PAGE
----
Document Type : Original Research


1 PhD, Immunology research center, School of Medicine, Tabriz University of Medical Sciences, Tabriz, Iran

2 MSc, Department of Medical Physics, School of Medicine, Tabriz University of Medical Sciences, Tabriz, Iran

3 MD, Department of Radiology, Emam Reza Hospital, Tabriz University of Medical Sciences, Tabriz, Iran

4 PhD, Medical Radiation Sciences Research team, Department of Medical Physics, School of Medicine, Tabriz, Iran


Background: Radiotherapy plays an important role in the treatment of breast cancer. In the process of radiotherapy, the underling lung tissue receives higher doses from treatment field, which led to incidence of radiation pneumonitis.
Objective: The present study aims to evaluate the predictive factors of radiation pneumonitis and related changes in pulmonary function after 3D-conformal radiotherapy of breast cancer.
Material and Methods: In prospective basis study, thirty-two patients with breast cancer who received radiotherapy after surgery, were followed up to 6 months. Respiratory symptoms, lung radiologic changes and pulmonary function were evaluated. Radiation pneumonitis (RP) was graded according to common terminology criteria for adverse events (CTCAE) version 3.0. Dose-volume parameters, which included percentage of lung volume receiving dose of d Gy (V5-V50) and mean lung dose (MLD), were evaluated for RP prediction. Pulmonary function evaluated by spirometry test and changes of FEV1 and FVC parameters.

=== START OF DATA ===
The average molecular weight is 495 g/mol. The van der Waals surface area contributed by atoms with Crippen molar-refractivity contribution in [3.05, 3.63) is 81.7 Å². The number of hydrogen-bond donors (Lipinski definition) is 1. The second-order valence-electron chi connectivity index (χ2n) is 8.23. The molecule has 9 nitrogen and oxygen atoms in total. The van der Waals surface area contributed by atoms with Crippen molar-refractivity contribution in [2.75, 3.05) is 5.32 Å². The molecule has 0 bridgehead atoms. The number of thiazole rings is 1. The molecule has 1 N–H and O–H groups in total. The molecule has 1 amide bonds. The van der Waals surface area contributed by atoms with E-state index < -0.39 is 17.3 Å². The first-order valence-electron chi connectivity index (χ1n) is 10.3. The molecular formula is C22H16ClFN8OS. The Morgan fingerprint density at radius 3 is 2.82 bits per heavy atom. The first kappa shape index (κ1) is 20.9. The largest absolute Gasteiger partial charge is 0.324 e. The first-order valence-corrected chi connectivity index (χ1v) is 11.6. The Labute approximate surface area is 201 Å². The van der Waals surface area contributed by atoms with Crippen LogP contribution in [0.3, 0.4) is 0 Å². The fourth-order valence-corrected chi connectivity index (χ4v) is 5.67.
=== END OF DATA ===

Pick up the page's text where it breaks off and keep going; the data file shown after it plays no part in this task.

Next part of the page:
Results: Eight patients developed RP. Among the dose-volume parameters, V10 was associated to RP incidence. When V10<40% and V10≥40% the incidences of RP were 5.26% and 61.54%, respectively. The FEV1 and FVC had a reduction 3 and 6 months after radiotherapy, while only FEV1 showed significant reduction. The FEV1 had more reduction in the patients who developed RP than patients without RP (15.25±3.81 vs. 9.2±0.93).
Conclusion: Pulmonary function parameters, especially FEV1, significantly decreased at 3 and 6 months after radiotherapy. Since most patients with breast cancer who developed RP did not show obvious clinical symptoms, so spirometry test is beneficial to identify patients with risk of radiation pneumonitis.


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